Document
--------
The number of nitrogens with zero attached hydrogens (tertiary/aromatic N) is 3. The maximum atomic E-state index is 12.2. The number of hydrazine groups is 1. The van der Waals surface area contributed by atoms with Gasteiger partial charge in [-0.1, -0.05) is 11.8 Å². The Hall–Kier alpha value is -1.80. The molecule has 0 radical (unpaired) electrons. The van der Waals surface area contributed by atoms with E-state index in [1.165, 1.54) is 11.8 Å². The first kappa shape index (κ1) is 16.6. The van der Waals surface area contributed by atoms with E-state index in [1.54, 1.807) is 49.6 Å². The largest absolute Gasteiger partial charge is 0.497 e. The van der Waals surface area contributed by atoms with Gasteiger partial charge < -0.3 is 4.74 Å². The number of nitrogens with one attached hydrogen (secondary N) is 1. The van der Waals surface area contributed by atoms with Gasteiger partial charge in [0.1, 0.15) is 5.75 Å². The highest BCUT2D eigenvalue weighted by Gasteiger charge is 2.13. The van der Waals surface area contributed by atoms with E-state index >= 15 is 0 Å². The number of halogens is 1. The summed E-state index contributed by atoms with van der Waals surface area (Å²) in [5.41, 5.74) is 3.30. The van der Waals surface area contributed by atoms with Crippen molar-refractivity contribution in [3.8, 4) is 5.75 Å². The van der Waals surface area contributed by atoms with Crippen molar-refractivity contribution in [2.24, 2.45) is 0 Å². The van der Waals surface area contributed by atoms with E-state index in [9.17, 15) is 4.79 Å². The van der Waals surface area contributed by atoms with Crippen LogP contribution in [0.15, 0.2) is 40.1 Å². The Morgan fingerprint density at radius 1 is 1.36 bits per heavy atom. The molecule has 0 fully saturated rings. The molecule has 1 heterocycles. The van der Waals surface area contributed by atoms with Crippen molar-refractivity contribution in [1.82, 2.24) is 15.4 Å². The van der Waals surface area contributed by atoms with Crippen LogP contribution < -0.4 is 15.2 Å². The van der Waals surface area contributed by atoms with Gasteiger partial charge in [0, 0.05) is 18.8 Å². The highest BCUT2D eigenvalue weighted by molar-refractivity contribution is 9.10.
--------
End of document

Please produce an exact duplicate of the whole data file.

The number of nitrogens with zero attached hydrogens (tertiary/aromatic N) is 3. The maximum atomic E-state index is 12.2. The number of hydrazine groups is 1. The van der Waals surface area contributed by atoms with Gasteiger partial charge in [-0.1, -0.05) is 11.8 Å². The Hall–Kier alpha value is -1.80. The molecule has 0 radical (unpaired) electrons. The van der Waals surface area contributed by atoms with E-state index in [1.165, 1.54) is 11.8 Å². The first kappa shape index (κ1) is 16.6. The van der Waals surface area contributed by atoms with E-state index in [1.54, 1.807) is 49.6 Å². The largest absolute Gasteiger partial charge is 0.497 e. The van der Waals surface area contributed by atoms with Gasteiger partial charge < -0.3 is 4.74 Å². The number of nitrogens with one attached hydrogen (secondary N) is 1. The van der Waals surface area contributed by atoms with Gasteiger partial charge in [0.1, 0.15) is 5.75 Å². The highest BCUT2D eigenvalue weighted by Gasteiger charge is 2.13. The van der Waals surface area contributed by atoms with E-state index >= 15 is 0 Å². The number of halogens is 1. The summed E-state index contributed by atoms with van der Waals surface area (Å²) in [5.41, 5.74) is 3.30. The van der Waals surface area contributed by atoms with Crippen molar-refractivity contribution in [3.8, 4) is 5.75 Å². The van der Waals surface area contributed by atoms with Crippen molar-refractivity contribution in [2.24, 2.45) is 0 Å². The van der Waals surface area contributed by atoms with E-state index in [9.17, 15) is 4.79 Å². The van der Waals surface area contributed by atoms with Crippen LogP contribution in [0.15, 0.2) is 40.1 Å². The Morgan fingerprint density at radius 1 is 1.36 bits per heavy atom. The molecule has 0 fully saturated rings. The molecule has 1 heterocycles. The van der Waals surface area contributed by atoms with Crippen molar-refractivity contribution in [1.82, 2.24) is 15.4 Å². The van der Waals surface area contributed by atoms with Crippen LogP contribution < -0.4 is 15.2 Å². The van der Waals surface area contributed by atoms with Gasteiger partial charge in [0, 0.05) is 18.8 Å². The highest BCUT2D eigenvalue weighted by molar-refractivity contribution is 9.10.